The notion of perception — his fascination of it; the exploration of it; the transposition of it — colours much of Cerith Wyn Evan’s creations; a theme he explores through many, many mediums, be it installation, sculpture, painting and sound work. Using the gallery space at White Cube Hong Kong as a “vernacular temple”, Evan’s new pieces draws from moments of Modernism, with themes of doubt and ambiguity tracing through the conceptual oeuvre as the onus of “meaning” is, finally, placed onto the shoulders of the viewers themselves.
White Cube Hong Kong, 50 Connaught Road Central, Central, Hong Kong, +852 2592 2000
Fatina Kong & Kwong Man Chun: Dear me,
When: 13 January – 26 February
Memory is a funny thing. A traumatic event that scored scars on your heart; that nudged “who” “you” “are” ever so slightly off-kilter you might only remember in abstraction. In the aftermath of it all. The happiest day of your life — a hazy, sunshine yellow-coloured blur. The utter mundanity of the minutiae — the shape of a chair; the silverware; the chatter of a routine Sunday afternoon meal — becomes profound; the rest, forgotten. Fatina Kong, with her emblematic techniques pulled from both Chinese and western disciplines, and Kwong Man Chun, with his nostalgic renderings of scenery and objects, ruminate on fringes of memory that, at times, feel like dreams in their duo exhibition Dear me, at Contemporary by Angela Li.
Contemporary by Angela Li, G/F, 248 Hollywood Road, Sheung Wan, Hong Kong, +852 3571 8200
No Kids Allowed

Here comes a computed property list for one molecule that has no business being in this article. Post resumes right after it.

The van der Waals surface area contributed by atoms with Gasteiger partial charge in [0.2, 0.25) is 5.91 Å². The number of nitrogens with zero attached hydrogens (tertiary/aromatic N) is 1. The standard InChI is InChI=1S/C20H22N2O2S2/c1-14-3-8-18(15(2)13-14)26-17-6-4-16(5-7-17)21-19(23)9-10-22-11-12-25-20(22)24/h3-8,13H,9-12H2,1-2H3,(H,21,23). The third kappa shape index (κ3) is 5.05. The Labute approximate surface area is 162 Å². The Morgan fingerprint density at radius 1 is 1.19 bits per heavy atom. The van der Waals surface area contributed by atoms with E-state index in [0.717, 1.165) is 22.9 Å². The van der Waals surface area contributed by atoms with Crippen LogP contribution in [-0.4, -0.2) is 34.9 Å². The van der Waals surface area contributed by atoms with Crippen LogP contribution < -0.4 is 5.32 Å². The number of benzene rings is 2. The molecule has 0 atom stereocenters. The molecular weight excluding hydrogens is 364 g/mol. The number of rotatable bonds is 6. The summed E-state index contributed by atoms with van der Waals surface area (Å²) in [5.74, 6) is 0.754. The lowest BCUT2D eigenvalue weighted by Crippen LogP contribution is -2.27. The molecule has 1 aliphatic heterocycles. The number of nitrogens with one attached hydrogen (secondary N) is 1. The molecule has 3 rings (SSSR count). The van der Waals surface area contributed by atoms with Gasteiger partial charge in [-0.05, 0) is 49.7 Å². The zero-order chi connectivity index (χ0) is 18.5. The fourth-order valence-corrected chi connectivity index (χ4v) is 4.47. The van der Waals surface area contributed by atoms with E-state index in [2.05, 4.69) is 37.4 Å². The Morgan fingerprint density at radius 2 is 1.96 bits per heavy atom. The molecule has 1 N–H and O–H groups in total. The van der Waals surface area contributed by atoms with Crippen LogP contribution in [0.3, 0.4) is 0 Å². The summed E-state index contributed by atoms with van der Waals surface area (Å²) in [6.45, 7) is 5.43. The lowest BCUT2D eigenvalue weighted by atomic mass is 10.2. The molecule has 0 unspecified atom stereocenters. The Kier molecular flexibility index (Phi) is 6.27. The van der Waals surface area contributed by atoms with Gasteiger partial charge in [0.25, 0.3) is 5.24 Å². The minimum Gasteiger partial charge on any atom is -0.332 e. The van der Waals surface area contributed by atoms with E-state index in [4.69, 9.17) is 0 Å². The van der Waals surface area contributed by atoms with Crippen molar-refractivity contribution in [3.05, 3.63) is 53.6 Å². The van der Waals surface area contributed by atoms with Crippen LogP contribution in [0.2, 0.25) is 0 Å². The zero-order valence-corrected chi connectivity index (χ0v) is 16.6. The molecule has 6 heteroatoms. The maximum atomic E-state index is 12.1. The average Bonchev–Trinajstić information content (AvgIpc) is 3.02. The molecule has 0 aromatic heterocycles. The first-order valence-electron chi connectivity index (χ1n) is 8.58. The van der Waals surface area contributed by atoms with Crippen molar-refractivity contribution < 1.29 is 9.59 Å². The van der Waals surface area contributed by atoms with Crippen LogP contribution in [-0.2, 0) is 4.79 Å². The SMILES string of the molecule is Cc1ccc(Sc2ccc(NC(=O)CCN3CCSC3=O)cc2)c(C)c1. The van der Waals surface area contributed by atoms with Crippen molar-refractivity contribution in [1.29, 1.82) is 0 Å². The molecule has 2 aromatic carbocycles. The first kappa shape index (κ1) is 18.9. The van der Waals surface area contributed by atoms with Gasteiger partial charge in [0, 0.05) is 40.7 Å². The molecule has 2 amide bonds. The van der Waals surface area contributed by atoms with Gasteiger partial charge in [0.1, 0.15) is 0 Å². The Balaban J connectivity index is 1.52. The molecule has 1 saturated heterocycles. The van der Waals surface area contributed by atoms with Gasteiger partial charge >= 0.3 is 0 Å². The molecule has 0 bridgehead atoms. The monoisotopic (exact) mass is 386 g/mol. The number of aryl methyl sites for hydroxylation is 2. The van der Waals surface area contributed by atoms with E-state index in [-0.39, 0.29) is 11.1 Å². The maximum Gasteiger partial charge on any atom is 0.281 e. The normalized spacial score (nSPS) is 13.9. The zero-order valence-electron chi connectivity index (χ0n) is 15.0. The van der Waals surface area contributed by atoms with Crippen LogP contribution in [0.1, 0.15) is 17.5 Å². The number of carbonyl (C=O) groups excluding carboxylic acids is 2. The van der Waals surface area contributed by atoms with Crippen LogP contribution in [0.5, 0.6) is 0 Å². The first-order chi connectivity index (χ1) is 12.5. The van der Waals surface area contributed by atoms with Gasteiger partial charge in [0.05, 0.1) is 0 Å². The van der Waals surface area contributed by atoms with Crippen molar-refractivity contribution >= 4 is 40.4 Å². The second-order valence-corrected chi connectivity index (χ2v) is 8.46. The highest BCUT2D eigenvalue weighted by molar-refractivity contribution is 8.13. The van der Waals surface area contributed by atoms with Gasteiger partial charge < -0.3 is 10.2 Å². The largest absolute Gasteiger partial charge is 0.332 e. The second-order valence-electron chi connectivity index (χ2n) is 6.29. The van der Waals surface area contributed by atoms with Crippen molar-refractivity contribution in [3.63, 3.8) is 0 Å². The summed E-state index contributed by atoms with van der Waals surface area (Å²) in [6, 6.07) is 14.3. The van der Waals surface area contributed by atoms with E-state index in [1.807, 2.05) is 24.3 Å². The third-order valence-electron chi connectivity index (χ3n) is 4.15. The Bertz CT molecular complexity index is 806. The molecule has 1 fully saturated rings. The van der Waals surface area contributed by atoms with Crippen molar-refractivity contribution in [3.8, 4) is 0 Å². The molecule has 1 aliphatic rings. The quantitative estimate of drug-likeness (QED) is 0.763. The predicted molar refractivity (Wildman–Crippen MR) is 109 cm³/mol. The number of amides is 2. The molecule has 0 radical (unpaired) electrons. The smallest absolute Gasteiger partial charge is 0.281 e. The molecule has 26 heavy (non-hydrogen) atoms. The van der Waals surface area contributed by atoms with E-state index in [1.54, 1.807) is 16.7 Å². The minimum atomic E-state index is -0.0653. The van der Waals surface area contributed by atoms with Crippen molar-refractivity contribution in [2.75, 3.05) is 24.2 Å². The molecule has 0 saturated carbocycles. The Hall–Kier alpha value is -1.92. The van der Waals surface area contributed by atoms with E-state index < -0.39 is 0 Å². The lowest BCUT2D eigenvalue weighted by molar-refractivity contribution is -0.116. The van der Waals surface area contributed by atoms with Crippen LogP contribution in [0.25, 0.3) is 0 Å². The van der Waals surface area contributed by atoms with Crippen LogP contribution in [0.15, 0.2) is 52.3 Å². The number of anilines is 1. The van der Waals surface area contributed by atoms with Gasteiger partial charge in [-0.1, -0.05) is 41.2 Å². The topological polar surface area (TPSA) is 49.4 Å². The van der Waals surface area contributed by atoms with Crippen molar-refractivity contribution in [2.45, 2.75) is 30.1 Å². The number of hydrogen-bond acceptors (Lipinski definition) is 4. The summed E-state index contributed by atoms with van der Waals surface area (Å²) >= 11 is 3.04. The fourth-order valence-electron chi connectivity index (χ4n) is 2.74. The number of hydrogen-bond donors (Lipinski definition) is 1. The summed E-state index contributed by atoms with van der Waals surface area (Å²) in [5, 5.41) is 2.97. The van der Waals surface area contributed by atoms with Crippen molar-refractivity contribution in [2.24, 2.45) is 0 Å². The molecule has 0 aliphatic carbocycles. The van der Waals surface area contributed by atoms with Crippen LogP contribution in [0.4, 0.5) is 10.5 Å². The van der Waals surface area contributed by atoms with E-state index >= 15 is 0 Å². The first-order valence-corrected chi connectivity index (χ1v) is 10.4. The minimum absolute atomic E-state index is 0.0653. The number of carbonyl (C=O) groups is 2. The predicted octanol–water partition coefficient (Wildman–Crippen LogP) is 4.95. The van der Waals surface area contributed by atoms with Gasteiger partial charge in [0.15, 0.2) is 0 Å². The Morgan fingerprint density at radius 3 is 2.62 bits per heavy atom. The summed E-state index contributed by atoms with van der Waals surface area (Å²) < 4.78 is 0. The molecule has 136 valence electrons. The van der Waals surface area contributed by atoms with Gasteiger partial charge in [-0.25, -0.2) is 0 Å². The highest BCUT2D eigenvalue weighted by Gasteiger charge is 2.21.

When: Through 6 February
The trials and tribulations of being (and feeling) young — in all of its dramatic overtures of feeling misunderstood; feeling barred from entry; feeling looked down upon — headline as main attraction for Tomorrow Maybe’s exhibition No Kids Allowed; ironically named considering its exposition on youth culture-at-large and the artists — local, young creatives — invited to participate. Represented mediums include poetry, painting, sculpture, photography, installation and computer graphics from seven of Hong Kong’s emerging creatives, each delving into their own imaginations about existing status quo’s. Look for Clara Wong’s self-satirical installations and Ringo Lo Wing Tao and Tam Man Ching’s collaborative video, I should not be able to find an old friend this easily, which searches for romance in the nebulous age of internet communication.
Tomorrow Maybe, 4/F, Eaton HK, 380 Nathan Road, Kowloon, Hong Kong
Carnaby Fair x The Stallery: SUB9TURE
When: Through 13 February
The Stallery plays host to Hong Kong’s first ‘CAP-ART’ exhibition in collaboration with Carnaby Fair, showcasing seven local Hong Kong artists’ capsule collections including those of The Stallery’s own Ernest Chang, Plumber King and DaddyBoy®️. Works showcased will include digital installations, large-scale displays and interactive experiences with all artists involved collaborating with Carnaby Fair to imprint their pieces onto caps, T-shirts and NFTs. All proceeds from the exhibition donated to V Cycle, a Hong Kong social enterprise that supports poverty alleviation and COVID-19 stress relief.
Beyond the gallery exhibition, the façade of The Stallery will also become canvas to a large-scale, cross-generational collaborative graffiti-jamming project for Mr. Yim (The Plumber King) and BOMS.
The Stallery WCH, G/F, 82A Stone Nullah Lane, Wanchai, Hong Kong, +852 2771 3800
Love in the Dream
When: Through 22 January
A celebration of 10 Chancery Lane Gallery’s 20th anniversary, “Love in the Dream” is a sweeping 44-artist showcase, with the exhibition itself segmented into groupings of artwork thematically, salon-style. Sections include works built from resin, a dedication to Southeast Asian artists, photography and a solo partition for Hong Kong’s iconic Frog King Kwok — also featured in the toilet.
“The Love in the Dream exhibition is truly a love story to reflect 20 years of passion and connection through art,” says gallery founder Katie de Tilly. “Art is made by one soul, and a gallery is there to make the dreams come true for the artist, to connect their work with other souls.”
10 Chancery Lane Gallery, G/F, 10 Chancery Lane, Soho, Central, Hong Kong